Crema catalana: The perfect local treat for something sweet

There are lots of reasons why travellers choose to take a holiday in Spain, but one of the main reasons is the food! Spanish cuisine is arguably some of the best in the world, and Catalonia is famous for its local delicacies. One such dish is crema catalana; a creamy, silky pudding topped with burnt sugar.

Dessert History

When you’re on holiday in Barcelona, you’ll hear that the Spanish invented the crema catalana sometime around the 14th century. If you’re on holiday in France, you’ll hear that it was, in fact, the French that created the dessert, naming it crème brûlée. And if you’re on holiday in England, you’ll no doubt hear that the dessert originated in Cambridge! All three countries lay claim to the pudding, but the reality of the rightful owner is still up for debate!

Crema Catalana 

Traditionally crema catalana has been served on St Joseph’s Day in March, but you can enjoy this creamy dessert at all times of year, whether you’re taking a Barcelona vacation in the summer or winter. Many local restaurants offer this pudding, and it has become a firm favourite of travellers from around the world.

Crème Brûlée v. Crema Catalana

If you can find both crème brûlée and crema catalana, then why not pick up both, take them back to your Spain holiday rental, and do a taste test to see which is better? While both are made in a similar way, crema catalana is thickened with cornflour and is not cooked in a water bath, like traditional crème brûlée. This gives it a little more texture. Many types of crema catalana are also flavoured with citrus and cinnamon, which gives it more flavour. Which one will be your favourite? Try them and see

 

 


Celebrate Barcelona’s La Mercè Festival this September!

If you’re staying in a villa in Barcelona during September, you may be wondering why there’s an extra special atmosphere surrounding the city and why everyone appears to be in good spirits. It’s because of La Mercè, a lively and exciting festival that is one of Barcelona’s most important annual calendar events. The festival takes place on 24th September each year and is not to be missed!

History of La Mercè

Catalans have celebrated La Mercè since 1871, although the celebrations as we know them today were largely introduced during the early 20th century. The event is thrown in honour of the Mare de Déu de la Mercè, or Virgin of Grace, who is believed to have saved Barcelona from a plague of locusts. If you’re staying in a Barcelona vacation rental in or near to the Gothic Quarter, you can visit the Basilica of Our Lady of Mercy, which displays a statue of the Virgin at the top of the church.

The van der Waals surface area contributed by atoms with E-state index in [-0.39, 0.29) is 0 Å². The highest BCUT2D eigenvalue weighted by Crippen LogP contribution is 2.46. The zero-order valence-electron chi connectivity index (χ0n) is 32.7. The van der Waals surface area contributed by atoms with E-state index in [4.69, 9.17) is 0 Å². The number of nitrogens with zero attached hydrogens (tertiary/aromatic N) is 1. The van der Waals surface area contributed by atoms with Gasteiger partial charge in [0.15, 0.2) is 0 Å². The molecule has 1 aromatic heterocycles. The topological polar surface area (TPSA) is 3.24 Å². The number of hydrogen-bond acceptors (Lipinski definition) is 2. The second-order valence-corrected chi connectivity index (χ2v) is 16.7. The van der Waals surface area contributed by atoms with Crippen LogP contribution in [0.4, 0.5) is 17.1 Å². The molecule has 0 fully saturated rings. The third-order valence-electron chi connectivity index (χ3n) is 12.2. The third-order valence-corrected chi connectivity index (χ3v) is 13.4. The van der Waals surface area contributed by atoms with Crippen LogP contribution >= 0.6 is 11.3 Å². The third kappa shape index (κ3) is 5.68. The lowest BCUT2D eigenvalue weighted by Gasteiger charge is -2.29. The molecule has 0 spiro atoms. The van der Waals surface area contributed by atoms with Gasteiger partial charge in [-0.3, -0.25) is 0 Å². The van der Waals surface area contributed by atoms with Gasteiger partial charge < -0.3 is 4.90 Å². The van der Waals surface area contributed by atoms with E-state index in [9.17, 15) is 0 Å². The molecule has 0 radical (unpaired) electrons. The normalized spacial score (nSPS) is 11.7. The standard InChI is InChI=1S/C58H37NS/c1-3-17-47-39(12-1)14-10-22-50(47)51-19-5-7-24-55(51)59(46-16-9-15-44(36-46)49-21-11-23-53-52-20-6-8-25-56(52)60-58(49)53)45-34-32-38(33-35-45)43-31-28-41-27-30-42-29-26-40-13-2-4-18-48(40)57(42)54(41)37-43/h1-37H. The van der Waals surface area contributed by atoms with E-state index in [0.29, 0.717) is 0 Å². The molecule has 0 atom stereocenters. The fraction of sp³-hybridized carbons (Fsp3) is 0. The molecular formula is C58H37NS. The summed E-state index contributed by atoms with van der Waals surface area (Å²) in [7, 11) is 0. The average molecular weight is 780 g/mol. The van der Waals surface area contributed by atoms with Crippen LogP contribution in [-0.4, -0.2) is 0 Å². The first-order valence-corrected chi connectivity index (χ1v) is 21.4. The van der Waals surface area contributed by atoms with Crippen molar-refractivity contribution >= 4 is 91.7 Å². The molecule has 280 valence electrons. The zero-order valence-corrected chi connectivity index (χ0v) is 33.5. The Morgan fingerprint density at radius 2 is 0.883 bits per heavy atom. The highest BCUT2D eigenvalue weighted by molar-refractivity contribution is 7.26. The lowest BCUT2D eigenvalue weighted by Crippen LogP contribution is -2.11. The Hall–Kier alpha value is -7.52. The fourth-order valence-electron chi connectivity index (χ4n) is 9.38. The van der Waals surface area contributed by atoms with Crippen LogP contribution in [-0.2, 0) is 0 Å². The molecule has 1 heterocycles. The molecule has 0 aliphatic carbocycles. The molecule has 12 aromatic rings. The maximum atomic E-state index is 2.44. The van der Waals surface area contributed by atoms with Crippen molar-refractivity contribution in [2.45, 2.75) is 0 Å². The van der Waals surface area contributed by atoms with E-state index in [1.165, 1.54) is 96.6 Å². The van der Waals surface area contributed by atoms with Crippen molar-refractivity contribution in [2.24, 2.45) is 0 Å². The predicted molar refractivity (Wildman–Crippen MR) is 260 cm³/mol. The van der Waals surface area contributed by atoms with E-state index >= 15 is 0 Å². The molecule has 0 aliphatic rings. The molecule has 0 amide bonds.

Festivities

Street performances, parades featuring giant statues (gegants i capgrossos), and human towers (castellers) are all standard events that take place throughout the festival. However, each year there’s something new and different, including ‘fire runs’, fire-breathing dragons, and light projection shows. The festivities continue well into the night, but don’t worry too much about how to get back to your vacation villa in Barcelona; there are often late night train services in operation.

Catalan Produce

La Mercè is one of the best times to sample some authentic Catalan food and drink, especially at the Catalan Wine & Cava Festival which takes place as part of the event. Beverages from local Catalan vineyards are available to taste and purchase, and they make great souvenirs or gifts to bring back to friends and family from your holiday in Spain.

 


Catalonia’s fairy-tale town

Are you staying in a family villa is Spain with children who love magic, mystery, and fairy tales? Then you must make time to visit the tiny, stone-clad village of Rupit, located roughly halfway between Girona and Torelló in Barcelona Province. With historic architecture dating to the year 968, and with old buildings peeking out from masses of green woodland, Rupit is truly a fairy-tale town.

 

Exploring Rupit

For those who want to enjoy a totally ‘different’ holiday in Spain; a vacation that’s less beaches and watersports and more exploring and discovering, Rupit has everything you could ask for. Look down to see the streets carved from the natural rock formations in the area, and look up to see the red brick roofs, providing shelter to the old stone buildings. Take a walk to hear the sounds of the crashing Sallent waterfall, or edge across the wood-slat suspension bridge that crosses the flowing river. Bend down to smell the delicate white hawthorns, and marvel at the castle-like turrets atop the monastery. Watch as vultures and eagles swoop down from the trees, and enjoy being transported back in time.

Weather in Rupit